Gover­nor’s bill marathon

As leg­isla­tive dead­line looms, gover­nor signs com­mu­nity col­lege bill and 125 oth­ers.

Los Angeles Times - - Latextra - Pa­trick McGreevy and Jack Dolan re­port­ing from sacra­mento pa­trick.mcgreevy

With a dead­line upon him, he signs and ve­toes dozens of mea­sures.

Com­mu­nity col­lege stu­dents will find it eas­ier to trans­fer to Cal­i­for­nia’s fouryear uni­ver­si­ties un­der bills signed Wed­nes­day by Gov. Arnold Sch­warzeneg­ger. But he ve­toed dozens of oth­ers, in­clud­ing one that would have made nurs­ing em­ploy­ment agen­cies ver­ify a nurse’s fit­ness to work and an­other that called for tougher penal­ties for those who smug­gle cell­phones into pris­ons.

Fac­ing a Thurs­day night dead­line to clear his desk of 500 bills, the gover­nor Wed­nes­day ve­toed 87 and signed 126, in­clud­ing mea­sures to stream­line en­vi­ron­men­tal re­view rules for con­struc­tion projects and pro­vid­ing for stor­age of elec­tric­ity gen­er­ated by the sun and wind.

The gover­nor signed tough new rules aimed at pro­tect­ing hos­pi­tal pa­tients from ra­di­a­tion over­doses in re­sponse to in­ci­dents in which more than 260 ac­ci­den­tal over­ex­po­sures were dis­cov­ered at Cedars-Si­nai Med­i­cal Cen­ter in Los An­ge­les. SB 1237 would re­quire hos­pi­tals to dis­close ra­di­a­tion over­doses dur­ing CT scans and to record the doses from all scans on the pa­tient’s med­i­cal records.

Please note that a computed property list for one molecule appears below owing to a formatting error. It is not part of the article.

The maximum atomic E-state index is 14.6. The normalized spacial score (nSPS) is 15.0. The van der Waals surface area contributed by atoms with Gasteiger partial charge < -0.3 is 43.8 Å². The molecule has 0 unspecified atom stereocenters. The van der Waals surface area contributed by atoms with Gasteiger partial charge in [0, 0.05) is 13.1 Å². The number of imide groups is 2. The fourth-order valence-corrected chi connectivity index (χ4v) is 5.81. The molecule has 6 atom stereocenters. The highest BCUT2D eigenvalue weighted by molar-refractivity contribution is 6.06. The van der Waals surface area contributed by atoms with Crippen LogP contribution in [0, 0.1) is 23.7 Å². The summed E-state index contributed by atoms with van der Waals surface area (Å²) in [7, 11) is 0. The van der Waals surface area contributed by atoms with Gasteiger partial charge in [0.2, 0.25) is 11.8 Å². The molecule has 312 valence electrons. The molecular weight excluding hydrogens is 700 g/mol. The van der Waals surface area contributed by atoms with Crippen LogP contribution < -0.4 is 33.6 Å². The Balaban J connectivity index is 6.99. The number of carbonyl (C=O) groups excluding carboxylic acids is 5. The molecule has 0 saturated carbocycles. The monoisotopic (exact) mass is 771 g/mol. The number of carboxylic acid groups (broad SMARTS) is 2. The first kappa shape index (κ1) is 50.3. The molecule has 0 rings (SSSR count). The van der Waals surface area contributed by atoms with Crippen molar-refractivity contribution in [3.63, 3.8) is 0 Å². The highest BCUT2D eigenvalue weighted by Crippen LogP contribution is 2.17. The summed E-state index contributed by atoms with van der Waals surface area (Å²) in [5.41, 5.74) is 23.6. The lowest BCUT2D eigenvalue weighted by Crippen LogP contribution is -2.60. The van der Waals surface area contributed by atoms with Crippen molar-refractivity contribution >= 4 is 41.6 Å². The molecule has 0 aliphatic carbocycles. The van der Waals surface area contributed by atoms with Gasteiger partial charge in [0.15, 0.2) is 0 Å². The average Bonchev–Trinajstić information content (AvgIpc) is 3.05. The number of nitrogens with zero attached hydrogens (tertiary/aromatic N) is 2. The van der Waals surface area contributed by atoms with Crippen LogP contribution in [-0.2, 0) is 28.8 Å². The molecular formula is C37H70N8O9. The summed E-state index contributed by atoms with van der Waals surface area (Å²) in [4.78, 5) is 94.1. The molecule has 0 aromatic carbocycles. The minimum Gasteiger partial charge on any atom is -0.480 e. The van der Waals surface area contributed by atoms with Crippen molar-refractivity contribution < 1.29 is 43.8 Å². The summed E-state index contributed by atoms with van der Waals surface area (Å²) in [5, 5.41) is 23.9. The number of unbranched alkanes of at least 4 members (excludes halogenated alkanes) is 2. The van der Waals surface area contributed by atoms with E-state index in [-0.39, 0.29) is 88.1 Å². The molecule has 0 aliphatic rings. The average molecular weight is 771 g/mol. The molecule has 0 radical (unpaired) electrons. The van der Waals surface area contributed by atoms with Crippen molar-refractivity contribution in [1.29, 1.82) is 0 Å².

Sch­warzeneg­ger also signed a mea­sure that re­quires the Cal­i­for­nia State Uni­ver­sity sys­tem to guar­an­tee ad­mis­sion with ju­nior sta­tus to com­mu­nity col­lege stu­dents who ob­tain as­so­ci­ate’s de­grees tai­lored to spe­cific ma­jors and who meet all re­quire­ments for trans­fer.

Ac­cord­ing to the In­sti­tute for Higher Ed­u­ca­tion Lead­er­ship and Pol­icy, 73% of Cal­i­for­nia col­lege stu­dents at­tend com­mu­nity col­leges. But only 22.7% of those who in­tend to trans­fer to four-year uni­ver­si­ties achieve that goal, said state Sen. Alex Padilla (D-Pa­coima), author of the mea­sure. He said the in­con­sis­tent and ever-chang­ing course­work re­quire­ments for trans­fers frus­trate stu­dents. The bill, Padilla said, “will bet­ter align our higher ed­u­ca­tion sys­tem, sav­ing stu­dents time [and] money.”

Sep­a­rate leg­is­la­tion signed by the gover­nor calls for the Uni­ver­sity of Cal­i­for­nia to ex­am­ine cre­at­ing a sim­i­lar trans­fer path­way; AB 2302 is by Assem­bly­man Paul Fong (D-Cu­per­tino).

The gover­nor ve­toed a mea­sure that would have re­quired li­censed nurs­ing em­ploy­ment agen­cies to ver­ify whether a nurse was fit to work. The bill was in­tro­duced in re­sponse to re­ports in The Times that the temp agen­cies are an un­reg­u­lated mag­net for prob­lem nurses.

Sch­warzeneg­ger said that he has taken ac­tion to im­prove over­sight by the state Nurs­ing Board and that he ve­toed SB 1119 be­cause it was not strong enough.

Sch­warzeneg­ger said his own leg­isla­tive fix was killed in com­mit­tee amid op­po­si­tion from nurses union of­fi­cials, and he called on law­mak­ers to en­act “strong, mean­ing­ful en­force­ment mea­sures that pro­tect pa­tients in­stead of pro­tect­ing prob­lem nurses.”